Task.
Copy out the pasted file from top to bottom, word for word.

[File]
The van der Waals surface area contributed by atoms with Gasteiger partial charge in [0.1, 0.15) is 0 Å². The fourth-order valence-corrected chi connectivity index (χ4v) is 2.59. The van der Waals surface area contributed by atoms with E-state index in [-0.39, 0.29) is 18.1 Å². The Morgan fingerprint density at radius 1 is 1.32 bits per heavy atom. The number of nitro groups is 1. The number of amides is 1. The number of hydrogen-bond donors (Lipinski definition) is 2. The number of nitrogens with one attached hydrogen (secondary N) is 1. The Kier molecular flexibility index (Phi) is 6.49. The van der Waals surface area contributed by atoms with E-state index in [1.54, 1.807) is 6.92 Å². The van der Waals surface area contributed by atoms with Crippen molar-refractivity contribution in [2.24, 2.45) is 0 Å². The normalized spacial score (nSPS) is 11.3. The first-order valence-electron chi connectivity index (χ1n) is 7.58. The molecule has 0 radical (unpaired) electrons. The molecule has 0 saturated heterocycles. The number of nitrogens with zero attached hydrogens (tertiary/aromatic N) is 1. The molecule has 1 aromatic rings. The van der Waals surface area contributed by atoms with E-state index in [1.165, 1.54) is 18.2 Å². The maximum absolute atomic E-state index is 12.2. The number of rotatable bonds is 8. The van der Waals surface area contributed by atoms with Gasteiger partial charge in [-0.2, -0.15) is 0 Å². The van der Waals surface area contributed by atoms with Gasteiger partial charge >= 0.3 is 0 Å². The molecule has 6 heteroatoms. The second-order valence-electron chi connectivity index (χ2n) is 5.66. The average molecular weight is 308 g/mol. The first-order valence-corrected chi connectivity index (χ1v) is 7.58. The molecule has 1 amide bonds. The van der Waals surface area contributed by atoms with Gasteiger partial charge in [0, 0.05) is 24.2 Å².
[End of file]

The van der Waals surface area contributed by atoms with Gasteiger partial charge in [0.1, 0.15) is 0 Å². The fourth-order valence-corrected chi connectivity index (χ4v) is 2.59. The van der Waals surface area contributed by atoms with E-state index in [-0.39, 0.29) is 18.1 Å². The Morgan fingerprint density at radius 1 is 1.32 bits per heavy atom. The number of nitro groups is 1. The number of amides is 1. The number of hydrogen-bond donors (Lipinski definition) is 2. The number of nitrogens with one attached hydrogen (secondary N) is 1. The Kier molecular flexibility index (Phi) is 6.49. The van der Waals surface area contributed by atoms with E-state index in [1.54, 1.807) is 6.92 Å². The van der Waals surface area contributed by atoms with Crippen molar-refractivity contribution in [2.24, 2.45) is 0 Å². The normalized spacial score (nSPS) is 11.3. The first-order valence-electron chi connectivity index (χ1n) is 7.58. The molecule has 0 radical (unpaired) electrons. The molecule has 0 saturated heterocycles. The number of nitrogens with zero attached hydrogens (tertiary/aromatic N) is 1. The molecule has 1 aromatic rings. The van der Waals surface area contributed by atoms with E-state index in [1.165, 1.54) is 18.2 Å². The maximum absolute atomic E-state index is 12.2. The number of rotatable bonds is 8. The van der Waals surface area contributed by atoms with Gasteiger partial charge in [-0.2, -0.15) is 0 Å². The van der Waals surface area contributed by atoms with Gasteiger partial charge >= 0.3 is 0 Å². The molecule has 6 heteroatoms. The second-order valence-electron chi connectivity index (χ2n) is 5.66. The average molecular weight is 308 g/mol. The first-order valence-corrected chi connectivity index (χ1v) is 7.58. The molecule has 1 amide bonds. The van der Waals surface area contributed by atoms with Gasteiger partial charge in [0, 0.05) is 24.2 Å².